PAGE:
I swallowed down a gulp of tea and tried not to look as surprised as I felt. It’s not that I’d thought she was uncharitable — although we’d never talked about charity before. Mostly I was surprised that she either didn’t know, or didn’t care, that giving money directly to a homeless person in our city was thought by some people to be less-than-ideal because the money, some said, could be swiftly exchanged for booze or drugs.

“Sure,” I said. “I think that’s a great idea. It’s very generous of you.”

“I was thinking that we could walk around until we find somebody who we really want to give it to. And say ‘Happy Holidays.’ What do you think?”

“Yes, that sounds good.”

“Okay.” She grinned. “And maybe we can do this again next year. It could be our holiday tradition.”


Off we went, squinting in the harsh winter light on the main street of downtown and searching for someone who appeared most in need of my aunt’s one hundred dollars. As we walked, she continued to talk in rushed, excited tones as she had done during lunch. Her boots made a staccato clicking sound along the sidewalk. I was becoming tired just trying to keep up with her: her quick, constantly churning mind and her fast walking were almost too much for me. Luckily she found her prospect almost immediately. The fabric of his coat had faded to a pale, greyish green. I saw dirt on his cheeks and vagueness in his eyes as we approached. He was slouched against a building, and parts of his scalp showed through his white hair.

I lingered a step behind my aunt as she neared him, strutting in the brisk no-nonsense way of hers and smiling widely.

“Hello.” She rustled in her purse, producing the one-hundred-dollar bill. She held it out toward him. “Here, I want you to have this. Happy Holidays.”

He extended a rough hand and hesitated, staring at the money. Then he raised his face to look at her. She nodded encouragingly.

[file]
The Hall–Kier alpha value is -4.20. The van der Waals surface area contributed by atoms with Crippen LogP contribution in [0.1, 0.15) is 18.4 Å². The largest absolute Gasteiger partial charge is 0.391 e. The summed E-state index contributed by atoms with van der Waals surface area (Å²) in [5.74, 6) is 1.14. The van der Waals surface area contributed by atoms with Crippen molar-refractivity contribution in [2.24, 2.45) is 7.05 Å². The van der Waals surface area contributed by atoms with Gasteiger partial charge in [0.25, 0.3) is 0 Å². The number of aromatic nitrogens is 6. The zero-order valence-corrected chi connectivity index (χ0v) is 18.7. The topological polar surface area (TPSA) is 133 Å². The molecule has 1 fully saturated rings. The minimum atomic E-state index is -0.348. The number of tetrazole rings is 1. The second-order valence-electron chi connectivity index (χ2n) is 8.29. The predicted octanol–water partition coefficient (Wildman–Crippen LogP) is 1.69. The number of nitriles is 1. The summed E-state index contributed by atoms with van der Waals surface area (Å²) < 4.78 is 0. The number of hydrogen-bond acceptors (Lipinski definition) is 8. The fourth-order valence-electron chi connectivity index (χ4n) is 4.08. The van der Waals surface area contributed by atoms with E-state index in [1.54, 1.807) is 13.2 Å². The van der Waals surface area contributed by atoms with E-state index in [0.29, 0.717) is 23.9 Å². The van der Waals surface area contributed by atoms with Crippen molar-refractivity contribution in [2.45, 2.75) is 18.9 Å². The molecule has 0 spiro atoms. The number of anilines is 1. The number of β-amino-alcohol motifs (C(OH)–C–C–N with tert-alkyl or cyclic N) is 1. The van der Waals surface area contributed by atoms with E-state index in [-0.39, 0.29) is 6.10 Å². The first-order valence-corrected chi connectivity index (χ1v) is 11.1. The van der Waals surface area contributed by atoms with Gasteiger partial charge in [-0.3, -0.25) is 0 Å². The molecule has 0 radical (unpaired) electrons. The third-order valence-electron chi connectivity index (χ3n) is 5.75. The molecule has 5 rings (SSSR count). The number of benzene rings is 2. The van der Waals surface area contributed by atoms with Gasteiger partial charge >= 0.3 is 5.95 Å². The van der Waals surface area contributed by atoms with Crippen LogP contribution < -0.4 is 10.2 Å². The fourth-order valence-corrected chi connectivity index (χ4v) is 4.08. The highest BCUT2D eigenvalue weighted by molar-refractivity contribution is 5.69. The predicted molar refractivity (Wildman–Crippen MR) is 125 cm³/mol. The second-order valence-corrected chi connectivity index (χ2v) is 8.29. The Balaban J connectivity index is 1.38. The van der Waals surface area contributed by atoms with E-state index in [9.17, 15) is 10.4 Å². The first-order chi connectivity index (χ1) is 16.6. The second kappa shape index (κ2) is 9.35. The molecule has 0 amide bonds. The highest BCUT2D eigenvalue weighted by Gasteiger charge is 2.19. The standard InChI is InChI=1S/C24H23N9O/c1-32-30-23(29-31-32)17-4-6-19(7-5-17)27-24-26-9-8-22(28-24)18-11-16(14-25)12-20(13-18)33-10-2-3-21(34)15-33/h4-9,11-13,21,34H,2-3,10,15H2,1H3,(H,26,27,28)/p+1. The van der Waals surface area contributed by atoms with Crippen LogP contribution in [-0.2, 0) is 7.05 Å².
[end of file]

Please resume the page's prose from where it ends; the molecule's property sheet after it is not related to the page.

Shaking, he folded his fingers around the bill. His gaze was steady as he looked at my aunt, eyes filling with a youthful kind of light.

“Miss, thank you.” He took her hand in his, and kissed it once. I smiled at them both, but I wasn’t involved in this interaction: it was private, and existed only for the two of them.

On the walk back to the car, my aunt remained silent for a while. Her steps were slower.

“He seemed happy, didn’t he?” she said thoughtfully.

“Yes, he did,” I agreed. “You made his day.”

I felt that I’d just witnessed something spectacular, but I couldn’t quite define why.

It wasn’t until later that I realized: not only did the man look genuinely joyful when he accepted the money — which in my mind made the event worth it no matter how he invested that bill — but I had the impression he had given my aunt a gift as well.

And the fleeting, magical exchange they shared had an effect on me, too: I learned that the good energy of any gift can spread outward, touching those who are simply spectators and creating a memory that sticks and shines for years. Never again will I even consider believing that certain forms of giving are “lesser” than others.

~Jessica Lampard